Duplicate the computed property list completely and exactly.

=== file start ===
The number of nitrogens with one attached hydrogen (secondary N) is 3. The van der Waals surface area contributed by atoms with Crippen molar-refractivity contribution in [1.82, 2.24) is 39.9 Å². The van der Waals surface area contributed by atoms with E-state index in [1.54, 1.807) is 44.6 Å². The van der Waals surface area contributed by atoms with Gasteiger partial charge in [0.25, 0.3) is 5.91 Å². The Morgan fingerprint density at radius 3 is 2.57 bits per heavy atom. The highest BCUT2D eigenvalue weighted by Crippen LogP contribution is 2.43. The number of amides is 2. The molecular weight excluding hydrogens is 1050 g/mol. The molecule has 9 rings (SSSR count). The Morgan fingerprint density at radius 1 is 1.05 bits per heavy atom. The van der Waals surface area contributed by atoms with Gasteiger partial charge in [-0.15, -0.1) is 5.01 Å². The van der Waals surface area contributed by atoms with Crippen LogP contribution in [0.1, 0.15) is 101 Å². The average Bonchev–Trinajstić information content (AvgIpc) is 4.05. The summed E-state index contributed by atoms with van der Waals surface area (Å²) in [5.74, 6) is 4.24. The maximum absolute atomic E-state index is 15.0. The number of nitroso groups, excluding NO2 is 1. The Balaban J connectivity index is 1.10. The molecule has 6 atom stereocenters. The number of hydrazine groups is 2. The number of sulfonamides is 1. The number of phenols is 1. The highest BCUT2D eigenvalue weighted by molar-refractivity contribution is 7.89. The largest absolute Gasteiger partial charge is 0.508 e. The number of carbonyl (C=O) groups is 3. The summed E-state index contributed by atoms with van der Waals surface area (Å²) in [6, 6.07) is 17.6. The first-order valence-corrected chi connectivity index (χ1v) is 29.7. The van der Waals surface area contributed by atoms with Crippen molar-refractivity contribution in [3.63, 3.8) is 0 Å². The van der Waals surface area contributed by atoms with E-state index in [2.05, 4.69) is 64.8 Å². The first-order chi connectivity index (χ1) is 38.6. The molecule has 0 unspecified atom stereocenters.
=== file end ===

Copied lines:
The number of nitrogens with one attached hydrogen (secondary N) is 3. The van der Waals surface area contributed by atoms with Crippen molar-refractivity contribution in [1.82, 2.24) is 39.9 Å². The van der Waals surface area contributed by atoms with E-state index in [1.54, 1.807) is 44.6 Å². The van der Waals surface area contributed by atoms with Gasteiger partial charge in [0.25, 0.3) is 5.91 Å². The Morgan fingerprint density at radius 3 is 2.57 bits per heavy atom. The highest BCUT2D eigenvalue weighted by Crippen LogP contribution is 2.43. The number of amides is 2. The molecular weight excluding hydrogens is 1050 g/mol. The molecule has 9 rings (SSSR count). The Morgan fingerprint density at radius 1 is 1.05 bits per heavy atom. The van der Waals surface area contributed by atoms with Gasteiger partial charge in [-0.15, -0.1) is 5.01 Å². The van der Waals surface area contributed by atoms with Crippen LogP contribution in [0.1, 0.15) is 101 Å². The average Bonchev–Trinajstić information content (AvgIpc) is 4.05. The summed E-state index contributed by atoms with van der Waals surface area (Å²) in [5.74, 6) is 4.24. The maximum absolute atomic E-state index is 15.0. The number of nitroso groups, excluding NO2 is 1. The Balaban J connectivity index is 1.10. The molecule has 6 atom stereocenters. The number of hydrazine groups is 2. The number of sulfonamides is 1. The number of phenols is 1. The highest BCUT2D eigenvalue weighted by molar-refractivity contribution is 7.89. The largest absolute Gasteiger partial charge is 0.508 e. The number of carbonyl (C=O) groups is 3. The summed E-state index contributed by atoms with van der Waals surface area (Å²) in [6, 6.07) is 17.6. The first-order valence-corrected chi connectivity index (χ1v) is 29.7. The van der Waals surface area contributed by atoms with Crippen molar-refractivity contribution in [3.63, 3.8) is 0 Å². The van der Waals surface area contributed by atoms with E-state index in [2.05, 4.69) is 64.8 Å². The first-order chi connectivity index (χ1) is 38.6. The molecule has 0 unspecified atom stereocenters.